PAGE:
Tuesday 12 August 2014

Cordero al chilindrón

Cordero al chilindrón is a typical dish from Aragon in north-eastern Spain. Similar dishes can be made with other meat, such as chicken, rabbit, pheasant, venison, wild boar etc in which case cooking times may have to be varied.  There are numerous recipes on line and this is one I adapted and cooked recently in England. As young grandchildren were likely to join us, I omitted the hot paprika and used 1 tablespoon of smoked sweet paprika and one tablespoon of coarsely ground ñoras, ñora picada, instead.

Serves 4.

30 ml olive oil.
1 kg boneless lamb shoulder or neck fillet cut into cubes.
4 garlic cloves, chopped finely or minced
1 large onion peeled and  sliced
1 tablespoon sweet paprika.(Pimentón dulce)*
½ tablespoon hot paprika (Pimentón  picante*)
2 bay leaves
4 ripe tomatoes
2 tablespoons tomato purée.
2 red peppers, de-seeded and cut into strips. (Or one jar of roasted sweet red peppers)
250 ml red or white wine***
500 ml  chicken stock.
750g potatoes
100g-200g chopped serrano ham or similar**
1 tablespoon chopped rosemary
2 tablespoons chopped parsley
salt and pepper

*This is really a matter of taste. You could use sweet, dulce, bittersweet, agridulce, or hot picante in varying proportions. Some recipes use ñoras or ñora paste, others choricero puree.  Ñoras are popular in Murcia and Valencia where they are sun-dried.  In Spain they will find any reason for a festival. We were in Guardamar del Segura one year (the southernmost town where Valenciano is spoken) at the time they were celebrating a week long Ñora Festival!
Sundried  Ñoras

Although sundried paprika is local to the area which I frequent, I usually use Pimentón de la Vera which is smoked,  the characteristic flavour often found in chorizo, and originates from Extramadura in western Spain.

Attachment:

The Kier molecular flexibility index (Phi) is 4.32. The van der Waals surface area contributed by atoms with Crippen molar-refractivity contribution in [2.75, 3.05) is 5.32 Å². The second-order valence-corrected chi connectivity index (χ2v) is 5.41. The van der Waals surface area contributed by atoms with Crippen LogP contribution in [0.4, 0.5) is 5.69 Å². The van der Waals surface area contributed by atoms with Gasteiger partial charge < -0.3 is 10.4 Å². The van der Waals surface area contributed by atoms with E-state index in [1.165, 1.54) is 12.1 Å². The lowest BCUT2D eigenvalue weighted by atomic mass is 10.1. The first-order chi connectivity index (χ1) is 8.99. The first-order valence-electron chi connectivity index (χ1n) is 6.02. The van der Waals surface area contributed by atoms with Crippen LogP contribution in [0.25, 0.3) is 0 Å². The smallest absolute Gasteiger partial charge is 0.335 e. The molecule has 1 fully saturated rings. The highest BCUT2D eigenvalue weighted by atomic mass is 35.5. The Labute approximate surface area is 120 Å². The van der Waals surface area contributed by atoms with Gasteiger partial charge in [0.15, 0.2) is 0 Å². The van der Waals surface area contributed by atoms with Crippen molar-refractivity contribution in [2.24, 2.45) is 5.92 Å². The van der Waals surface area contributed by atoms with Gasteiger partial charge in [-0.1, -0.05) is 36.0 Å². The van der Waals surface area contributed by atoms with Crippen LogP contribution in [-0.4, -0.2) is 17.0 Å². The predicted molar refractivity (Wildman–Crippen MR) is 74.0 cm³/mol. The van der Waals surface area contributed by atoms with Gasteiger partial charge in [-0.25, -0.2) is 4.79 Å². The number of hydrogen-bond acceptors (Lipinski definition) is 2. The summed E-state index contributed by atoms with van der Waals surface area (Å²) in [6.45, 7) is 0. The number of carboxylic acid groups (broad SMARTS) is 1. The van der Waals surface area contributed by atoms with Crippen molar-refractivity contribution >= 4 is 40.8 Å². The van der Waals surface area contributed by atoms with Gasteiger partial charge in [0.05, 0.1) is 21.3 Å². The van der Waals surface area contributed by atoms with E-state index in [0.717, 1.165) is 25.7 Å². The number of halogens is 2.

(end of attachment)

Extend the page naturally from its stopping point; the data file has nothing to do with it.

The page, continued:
**Any similar ham or pancetta could be used, or lardons of smoked bacon.  Some recipes add chorizo to this dish instead of ham or in addition.
.***Most recipes I have seen suggest white wine, a few use red.  I think red suits the lamb better.  If I was cooking chicken (Pollo al chilindrón) I would probably use white.

I use a heavy cast iron casserole dish.
If using fresh peppers, cut into strips and gently fry in olive oil until softened and set aside.

Peppers gently softening over low heat

Place the lamb in a polythene bag and shake with flour seasoned with salt and pepper. Shake off excess flour and fry the seasoned lamb gently in batches until lightly browned on all sides and set aside.
Gently fry the onion until softened but not browned, adding the chopped/minced garlic during the cooking. Add the chopped ham and gently fry for a few minutes.  Return the meat to the pan.  Add the pimentón, chopped tomatoes, tomato purée and chopped rosemary. Stir to ensure meat is thoroughly coated. Add the wine and two bay leaves.  Bring gently to the boil and allow to simmer for 5 minutes.  Add the chicken stock, bring to the boil, put on the lid and gently simmer**** for 1 ½ hours.  Remove from heat, stir in prepared peppers and potatoes chopped into bite size pieces and return to heat and simmer**** gently for 1 hour.

**** At this stage, instead of cooking on top of the stove, the casserole dish can be put in a pre-heated oven at 130C.

When ready to serve, sprinkle fresh parsley on top.  Serve with crusty bread and a green side salad. On the day I made this I had just been to the allotment so had a surfeit of fresh vegetables to use up so served it with a mixture of spring cabbage, beans, carrots and chard!

8 August 2014